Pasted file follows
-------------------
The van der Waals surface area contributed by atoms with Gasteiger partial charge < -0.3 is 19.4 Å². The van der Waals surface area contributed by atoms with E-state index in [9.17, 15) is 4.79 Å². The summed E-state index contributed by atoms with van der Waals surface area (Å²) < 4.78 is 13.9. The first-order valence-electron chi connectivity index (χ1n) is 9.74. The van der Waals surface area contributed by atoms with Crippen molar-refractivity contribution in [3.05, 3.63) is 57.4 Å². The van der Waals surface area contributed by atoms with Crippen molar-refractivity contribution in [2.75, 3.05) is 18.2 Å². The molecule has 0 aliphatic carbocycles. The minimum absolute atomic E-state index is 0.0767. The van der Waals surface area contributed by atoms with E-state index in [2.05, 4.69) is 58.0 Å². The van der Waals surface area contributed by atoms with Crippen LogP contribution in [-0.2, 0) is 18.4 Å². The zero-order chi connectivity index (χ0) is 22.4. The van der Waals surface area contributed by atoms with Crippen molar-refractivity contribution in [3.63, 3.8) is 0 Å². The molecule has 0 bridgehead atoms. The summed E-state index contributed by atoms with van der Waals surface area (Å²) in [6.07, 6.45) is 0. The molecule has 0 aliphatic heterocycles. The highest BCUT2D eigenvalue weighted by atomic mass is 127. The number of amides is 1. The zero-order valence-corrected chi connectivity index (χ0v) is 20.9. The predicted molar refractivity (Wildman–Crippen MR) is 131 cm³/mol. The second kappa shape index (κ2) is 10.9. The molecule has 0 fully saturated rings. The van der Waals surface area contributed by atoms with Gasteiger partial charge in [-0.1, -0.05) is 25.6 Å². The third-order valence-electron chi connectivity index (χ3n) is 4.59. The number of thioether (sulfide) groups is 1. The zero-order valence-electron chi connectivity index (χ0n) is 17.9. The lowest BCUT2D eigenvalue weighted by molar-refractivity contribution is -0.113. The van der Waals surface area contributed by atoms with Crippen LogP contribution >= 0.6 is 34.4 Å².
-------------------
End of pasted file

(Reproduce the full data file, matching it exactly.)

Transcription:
The van der Waals surface area contributed by atoms with Gasteiger partial charge < -0.3 is 19.4 Å². The van der Waals surface area contributed by atoms with E-state index in [9.17, 15) is 4.79 Å². The summed E-state index contributed by atoms with van der Waals surface area (Å²) < 4.78 is 13.9. The first-order valence-electron chi connectivity index (χ1n) is 9.74. The van der Waals surface area contributed by atoms with Crippen molar-refractivity contribution in [3.05, 3.63) is 57.4 Å². The van der Waals surface area contributed by atoms with Crippen molar-refractivity contribution in [2.75, 3.05) is 18.2 Å². The molecule has 0 aliphatic carbocycles. The minimum absolute atomic E-state index is 0.0767. The van der Waals surface area contributed by atoms with E-state index in [2.05, 4.69) is 58.0 Å². The van der Waals surface area contributed by atoms with Crippen LogP contribution in [-0.2, 0) is 18.4 Å². The zero-order chi connectivity index (χ0) is 22.4. The van der Waals surface area contributed by atoms with Crippen molar-refractivity contribution in [3.63, 3.8) is 0 Å². The molecule has 0 bridgehead atoms. The summed E-state index contributed by atoms with van der Waals surface area (Å²) in [6.07, 6.45) is 0. The molecule has 0 aliphatic heterocycles. The highest BCUT2D eigenvalue weighted by atomic mass is 127. The number of amides is 1. The zero-order valence-corrected chi connectivity index (χ0v) is 20.9. The predicted molar refractivity (Wildman–Crippen MR) is 131 cm³/mol. The second kappa shape index (κ2) is 10.9. The molecule has 0 fully saturated rings. The van der Waals surface area contributed by atoms with Gasteiger partial charge in [-0.1, -0.05) is 25.6 Å². The third-order valence-electron chi connectivity index (χ3n) is 4.59. The number of thioether (sulfide) groups is 1. The zero-order valence-electron chi connectivity index (χ0n) is 17.9. The lowest BCUT2D eigenvalue weighted by molar-refractivity contribution is -0.113. The van der Waals surface area contributed by atoms with Crippen LogP contribution >= 0.6 is 34.4 Å².